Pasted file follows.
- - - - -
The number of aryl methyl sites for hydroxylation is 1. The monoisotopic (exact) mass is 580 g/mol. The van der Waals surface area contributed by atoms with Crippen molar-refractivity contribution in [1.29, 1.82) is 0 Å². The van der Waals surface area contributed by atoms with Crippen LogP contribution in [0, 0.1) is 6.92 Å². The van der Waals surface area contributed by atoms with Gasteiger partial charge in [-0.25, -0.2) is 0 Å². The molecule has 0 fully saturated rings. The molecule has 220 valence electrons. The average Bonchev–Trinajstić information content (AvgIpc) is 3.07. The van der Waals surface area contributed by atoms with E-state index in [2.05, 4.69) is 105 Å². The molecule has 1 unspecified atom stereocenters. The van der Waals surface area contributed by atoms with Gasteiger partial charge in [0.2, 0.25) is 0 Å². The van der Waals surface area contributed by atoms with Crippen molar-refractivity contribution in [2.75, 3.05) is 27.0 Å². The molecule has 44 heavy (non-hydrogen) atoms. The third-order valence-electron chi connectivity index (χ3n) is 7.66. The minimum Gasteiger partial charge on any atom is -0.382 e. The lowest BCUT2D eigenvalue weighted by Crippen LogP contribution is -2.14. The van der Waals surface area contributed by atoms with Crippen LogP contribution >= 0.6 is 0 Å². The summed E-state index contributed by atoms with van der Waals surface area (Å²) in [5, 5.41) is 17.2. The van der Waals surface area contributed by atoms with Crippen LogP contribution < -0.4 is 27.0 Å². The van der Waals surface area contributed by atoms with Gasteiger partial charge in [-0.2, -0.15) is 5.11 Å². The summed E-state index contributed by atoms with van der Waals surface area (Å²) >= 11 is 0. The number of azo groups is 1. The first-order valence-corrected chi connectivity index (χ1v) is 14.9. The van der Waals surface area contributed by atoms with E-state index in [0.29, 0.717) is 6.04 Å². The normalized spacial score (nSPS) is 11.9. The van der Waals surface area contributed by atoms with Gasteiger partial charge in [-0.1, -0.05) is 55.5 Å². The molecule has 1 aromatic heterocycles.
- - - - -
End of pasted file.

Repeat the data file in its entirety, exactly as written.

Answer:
The number of aryl methyl sites for hydroxylation is 1. The monoisotopic (exact) mass is 580 g/mol. The van der Waals surface area contributed by atoms with Crippen molar-refractivity contribution in [1.29, 1.82) is 0 Å². The van der Waals surface area contributed by atoms with Crippen LogP contribution in [0, 0.1) is 6.92 Å². The van der Waals surface area contributed by atoms with Gasteiger partial charge in [-0.25, -0.2) is 0 Å². The molecule has 0 fully saturated rings. The molecule has 220 valence electrons. The average Bonchev–Trinajstić information content (AvgIpc) is 3.07. The van der Waals surface area contributed by atoms with E-state index in [2.05, 4.69) is 105 Å². The molecule has 1 unspecified atom stereocenters. The van der Waals surface area contributed by atoms with Gasteiger partial charge in [0.2, 0.25) is 0 Å². The van der Waals surface area contributed by atoms with Crippen molar-refractivity contribution in [2.75, 3.05) is 27.0 Å². The molecule has 44 heavy (non-hydrogen) atoms. The third-order valence-electron chi connectivity index (χ3n) is 7.66. The minimum Gasteiger partial charge on any atom is -0.382 e. The lowest BCUT2D eigenvalue weighted by Crippen LogP contribution is -2.14. The van der Waals surface area contributed by atoms with Crippen LogP contribution >= 0.6 is 0 Å². The summed E-state index contributed by atoms with van der Waals surface area (Å²) in [5, 5.41) is 17.2. The van der Waals surface area contributed by atoms with Crippen LogP contribution < -0.4 is 27.0 Å². The van der Waals surface area contributed by atoms with Gasteiger partial charge in [-0.2, -0.15) is 5.11 Å². The summed E-state index contributed by atoms with van der Waals surface area (Å²) >= 11 is 0. The number of azo groups is 1. The first-order valence-corrected chi connectivity index (χ1v) is 14.9. The van der Waals surface area contributed by atoms with E-state index in [0.29, 0.717) is 6.04 Å². The normalized spacial score (nSPS) is 11.9. The van der Waals surface area contributed by atoms with Gasteiger partial charge in [-0.1, -0.05) is 55.5 Å². The molecule has 1 aromatic heterocycles.